Coosa-Alabama River Improvement Association, Inc.
The development of river commerce along the principle arteries of trade in North
America demanded a need for an efficient shipping container for that trade. American
river barges developed into their current form around 1840. The first barges where wooden-hand crafted boxes,
sealed with tar to prevent water leakage. These rudimentary barges used for shipping
raw materials quickly deteriorated. Today American river barges are manufactured
out of steel and can often be utilized for over fifty years.
Barges are efficient and adaptable for transporting bulk materials. One barge has
the ability to transport five times its own weight, the equivalent of 15 railcars or 58 trucks. The use of barges is also extremely
fuel efficient. This allows for the transport of as many as 40 to 50 being pushed by one large towboat on the Mississippi
below St. Louis.
There are a variety of barges on the river system. Approximately 26,000 barges are used for dry cargo; with the standard
Hopper” barge being 200 ft long, 35 ft wide and 12 ft tall. The major difference
between barge types depend on which commodities they will be transporting. Other types of
barges: such as tankers, floats, flat deck, and other speciality barges, come in a variety of sizes that depend on their purpose. Typically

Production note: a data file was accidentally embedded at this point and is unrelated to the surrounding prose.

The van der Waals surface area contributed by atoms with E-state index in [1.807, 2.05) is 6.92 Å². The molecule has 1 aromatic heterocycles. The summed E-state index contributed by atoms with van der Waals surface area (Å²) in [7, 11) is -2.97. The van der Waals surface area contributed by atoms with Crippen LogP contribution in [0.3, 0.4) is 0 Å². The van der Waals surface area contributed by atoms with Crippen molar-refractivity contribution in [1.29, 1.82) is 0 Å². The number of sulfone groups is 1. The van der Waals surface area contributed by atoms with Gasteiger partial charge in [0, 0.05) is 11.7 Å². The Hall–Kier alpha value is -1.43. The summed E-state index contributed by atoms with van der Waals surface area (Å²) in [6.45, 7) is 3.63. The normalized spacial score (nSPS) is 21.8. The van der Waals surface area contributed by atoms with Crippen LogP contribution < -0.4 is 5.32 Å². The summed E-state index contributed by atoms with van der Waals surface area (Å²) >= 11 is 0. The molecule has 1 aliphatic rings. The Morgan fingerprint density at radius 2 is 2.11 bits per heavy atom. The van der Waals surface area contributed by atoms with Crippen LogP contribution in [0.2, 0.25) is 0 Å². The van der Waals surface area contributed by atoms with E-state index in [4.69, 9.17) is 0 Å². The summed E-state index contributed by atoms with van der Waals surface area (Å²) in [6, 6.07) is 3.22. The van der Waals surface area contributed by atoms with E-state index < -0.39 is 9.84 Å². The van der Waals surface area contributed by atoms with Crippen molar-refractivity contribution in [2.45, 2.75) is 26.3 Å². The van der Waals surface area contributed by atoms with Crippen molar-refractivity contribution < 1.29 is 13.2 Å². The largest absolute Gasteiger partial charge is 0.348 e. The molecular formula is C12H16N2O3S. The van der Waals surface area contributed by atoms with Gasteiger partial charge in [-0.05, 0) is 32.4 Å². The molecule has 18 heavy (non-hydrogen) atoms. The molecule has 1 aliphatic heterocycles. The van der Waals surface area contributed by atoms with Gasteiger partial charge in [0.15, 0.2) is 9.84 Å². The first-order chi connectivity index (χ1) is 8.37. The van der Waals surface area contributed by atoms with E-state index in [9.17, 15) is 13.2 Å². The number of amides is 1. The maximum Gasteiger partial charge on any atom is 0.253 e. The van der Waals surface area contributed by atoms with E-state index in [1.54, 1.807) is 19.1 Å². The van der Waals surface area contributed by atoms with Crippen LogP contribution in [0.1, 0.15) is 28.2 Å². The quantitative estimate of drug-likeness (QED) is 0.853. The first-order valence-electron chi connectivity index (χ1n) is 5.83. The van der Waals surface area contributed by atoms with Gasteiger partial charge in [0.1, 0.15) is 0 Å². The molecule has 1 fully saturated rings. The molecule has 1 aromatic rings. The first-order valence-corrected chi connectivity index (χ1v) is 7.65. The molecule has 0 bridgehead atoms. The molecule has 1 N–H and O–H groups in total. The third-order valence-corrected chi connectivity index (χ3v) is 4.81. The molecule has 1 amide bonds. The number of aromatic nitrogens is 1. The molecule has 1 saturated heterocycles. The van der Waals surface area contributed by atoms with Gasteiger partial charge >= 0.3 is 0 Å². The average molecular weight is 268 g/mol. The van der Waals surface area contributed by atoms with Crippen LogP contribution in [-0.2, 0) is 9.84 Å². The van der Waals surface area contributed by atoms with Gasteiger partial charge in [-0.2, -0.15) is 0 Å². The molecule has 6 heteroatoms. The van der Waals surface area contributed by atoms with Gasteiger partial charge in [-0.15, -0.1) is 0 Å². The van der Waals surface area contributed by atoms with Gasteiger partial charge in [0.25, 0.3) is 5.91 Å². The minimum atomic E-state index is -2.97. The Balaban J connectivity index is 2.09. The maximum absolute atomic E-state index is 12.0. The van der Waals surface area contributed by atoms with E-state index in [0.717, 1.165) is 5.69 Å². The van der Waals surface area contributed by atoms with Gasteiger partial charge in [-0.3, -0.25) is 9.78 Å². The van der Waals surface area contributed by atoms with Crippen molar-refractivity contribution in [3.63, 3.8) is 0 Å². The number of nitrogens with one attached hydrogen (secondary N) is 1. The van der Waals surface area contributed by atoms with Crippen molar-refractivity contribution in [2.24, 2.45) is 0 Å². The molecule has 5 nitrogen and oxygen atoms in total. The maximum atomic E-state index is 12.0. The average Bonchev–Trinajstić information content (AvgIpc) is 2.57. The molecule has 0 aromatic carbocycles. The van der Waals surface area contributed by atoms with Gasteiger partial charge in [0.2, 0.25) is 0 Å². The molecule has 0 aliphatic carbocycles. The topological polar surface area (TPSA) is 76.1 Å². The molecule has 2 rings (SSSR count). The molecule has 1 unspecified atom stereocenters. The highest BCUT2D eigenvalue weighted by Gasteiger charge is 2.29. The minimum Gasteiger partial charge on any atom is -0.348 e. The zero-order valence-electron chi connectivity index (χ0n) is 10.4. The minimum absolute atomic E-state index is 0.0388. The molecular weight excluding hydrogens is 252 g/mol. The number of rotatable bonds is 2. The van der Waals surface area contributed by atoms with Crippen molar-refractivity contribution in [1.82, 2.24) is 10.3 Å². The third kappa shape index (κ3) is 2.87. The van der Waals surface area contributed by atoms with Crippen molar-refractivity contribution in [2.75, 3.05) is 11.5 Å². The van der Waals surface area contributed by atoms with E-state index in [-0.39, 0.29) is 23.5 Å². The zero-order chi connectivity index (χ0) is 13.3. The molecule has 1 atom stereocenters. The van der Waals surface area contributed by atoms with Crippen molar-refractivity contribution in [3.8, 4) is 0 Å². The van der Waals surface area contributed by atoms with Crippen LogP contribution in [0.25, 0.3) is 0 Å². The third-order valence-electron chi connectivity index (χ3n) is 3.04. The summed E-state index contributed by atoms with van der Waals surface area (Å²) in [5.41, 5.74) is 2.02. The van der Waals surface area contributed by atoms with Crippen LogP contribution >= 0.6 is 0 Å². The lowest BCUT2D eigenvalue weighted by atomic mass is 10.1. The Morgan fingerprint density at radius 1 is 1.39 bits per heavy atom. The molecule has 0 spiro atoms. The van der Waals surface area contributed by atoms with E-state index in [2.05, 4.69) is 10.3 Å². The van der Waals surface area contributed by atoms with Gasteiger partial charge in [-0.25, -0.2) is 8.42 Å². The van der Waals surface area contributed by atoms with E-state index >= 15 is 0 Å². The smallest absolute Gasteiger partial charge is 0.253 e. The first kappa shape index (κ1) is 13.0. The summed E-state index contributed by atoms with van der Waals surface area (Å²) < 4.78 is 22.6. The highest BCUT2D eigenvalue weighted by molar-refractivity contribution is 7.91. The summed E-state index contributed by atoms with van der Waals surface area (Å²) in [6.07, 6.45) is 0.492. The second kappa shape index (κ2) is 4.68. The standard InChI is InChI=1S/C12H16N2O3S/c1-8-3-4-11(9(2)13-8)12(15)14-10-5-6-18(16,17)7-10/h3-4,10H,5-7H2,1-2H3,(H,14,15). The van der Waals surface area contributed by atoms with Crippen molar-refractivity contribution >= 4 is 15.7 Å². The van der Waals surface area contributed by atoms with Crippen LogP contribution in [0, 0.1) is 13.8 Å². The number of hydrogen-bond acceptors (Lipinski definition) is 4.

the lead barges in a unit tow have raked ends which are more efficient for traveling
through the water, while the barges behind are traditional box style. The average life span of a river barge is 25 years with good maintenance. The average price
of a river barge is currently around $400,000. Most barges are constructed from
3/8 to ˝ inch A-36 steel.2
Image used with the permission of David F
The majority of barges are
double hulled, the outside hull touches the water and inside hull contains
cargo. The area between them is a void space.
Once barges are loaded they are lashed for transport. They are usually arranged
in a fashion conducive for the waterway they will traverse. On the Upper Mississippi,
Ohio and Illinois Rivers (North of St. Louis) barges are maximally arranged at 5 long and 3 wide. This is due to the size of
the locks used to change water elevation for successful commerce.
According to the AWO, as of December 31, 2002, there are approximately 27,500 double-hulled barges active in the towing industry.
Image used with the permission of
The American Waterway Operators
Costal Alabama River Improvement Association
1email correspondence: February 13, 2006
2email correspondence: January 20, 2006
Old River Bill
Tennessee Tombigbee Waterway